The Summer Fair by Heidi Swain – Blog Tour/Book Review

About the book:

Join Heidi Swain back in Nightingale Square for a sunshine and celebration filled summer….

Beth loves her job working in a care home, looking after its elderly residents, but she doesn’t love the cramped and dirty house-share she currently lives in. So, when she gets the opportunity to move to Nightingale Square, sharing a house with the lovely Eli, she jumps at the chance.

The community at Nightingale Square welcomes Beth with open arms, and when she needs help to organise a fundraiser for the care home they rally round. Then she discovers The Arches, a local creative arts centre, has closed and the venture to replace it needs their help too – but this opens old wounds and past secrets for Beth.

Music was always an important part of her life, but now she has closed the door on all that. Will her friends at the care home and the people of Nightingale Square help her find a way to learn to love it once more.?

My review:

I’ve always been a huge fan of the fictional world created by Heidi Swain, so reading The Summer Fair completely transported me to Nightingale Square again. Please don’t think this is not a book for you. Although some of the characters are familiar to die-hard fans of Heidi’s wonderful books, this book, like all of the others, works perfectly as a standalone.

Beth has clearly been through several traumatic years that saw her give up on her dream of becoming a singer, and eliminating music from her life. When she moves into Nightingale Square to live in a house share with Eli, she does not find her silence lasts for long, given that he is a musician who loves to have music to listen to. The romantic connection between Beth and Eli is instantaneous, and although they both fight against it because of the inconvenience of them living in the same house, and not wanting to jeopardise their new friendship in such a welcoming community, it isn’t long before they both find themselves missing the other person when they are not around. I adored the way they connected, and the way in which they were both similar in their desire to make other people happy.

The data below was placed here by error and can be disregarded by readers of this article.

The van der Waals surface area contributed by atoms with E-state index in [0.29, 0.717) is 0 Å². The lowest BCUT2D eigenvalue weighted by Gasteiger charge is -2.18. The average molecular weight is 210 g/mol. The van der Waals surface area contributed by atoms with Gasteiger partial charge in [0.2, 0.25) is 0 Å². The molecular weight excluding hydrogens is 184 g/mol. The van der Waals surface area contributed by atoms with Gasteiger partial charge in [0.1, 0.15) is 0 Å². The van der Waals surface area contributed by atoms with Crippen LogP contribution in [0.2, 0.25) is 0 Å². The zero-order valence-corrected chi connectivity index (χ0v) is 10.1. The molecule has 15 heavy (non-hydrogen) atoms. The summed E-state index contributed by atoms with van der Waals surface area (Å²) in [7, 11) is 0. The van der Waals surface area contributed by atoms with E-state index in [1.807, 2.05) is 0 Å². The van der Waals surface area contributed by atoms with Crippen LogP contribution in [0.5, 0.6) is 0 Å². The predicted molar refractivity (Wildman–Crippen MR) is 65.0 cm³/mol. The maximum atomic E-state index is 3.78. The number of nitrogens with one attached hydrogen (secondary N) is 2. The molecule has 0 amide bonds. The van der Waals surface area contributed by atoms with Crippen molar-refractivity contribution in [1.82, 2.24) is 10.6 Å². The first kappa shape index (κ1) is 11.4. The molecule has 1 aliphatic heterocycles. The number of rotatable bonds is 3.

I loved the characters who live in the care home that Beth works in, there were some really quirky pensioners, and I had a massive soft spot for Greta! I loved the activities that Beth organised for them, and I live in the hope that more care homes will look after their residents as well as these old people were looked after. Freddie Fanshawe sounded so fabulous, but I loved the fact that irrespective of his ‘star’ ego, he was also incredibly perceptive and thoughtful.

Grief and loss of trust were a major part of this story, and I think they were really sensitively handled. The Summer Fair does deal with some serious issues, but with lashings of love, laughter, and an overwhelming sense of community.

Many thanks to Simon & Schuster, Books and the City, and Heidi Swain for my invitation to take part in this blog tour. Please check out the other stops on the tour below:

Purchase links:

Amazon: https://amzn.to/3wdqDGP

Waterstones: https://bit.ly/3LYiLj1

About the author:

Heidi Swain is a Sunday Times Bestselling Author who writes commercial fiction for Simon and Schuster.

She has three series set in fictitious Wynbridge, Nightingale Square and Wynmouth and writes two titles a year – a summer and a Christmas book.

She also writes short stories and non-fiction for magazines and is represented by Amanda Preston.

Heidi always wanted to be a published author and her big writing break came in 2014 when she submitted The Cherry Tree Café to Books and The City (the digital first imprint of Simon and Schuster). The book was published a year later and she hasn’t stopped writing since.

Her books are available in paperback, E-book and audio and have been published in Italy, France and Germany as well as the UK.

She lives in the east of England, is a member of the RNA and the Society of Authors and has a TBR pile which is always out of control.

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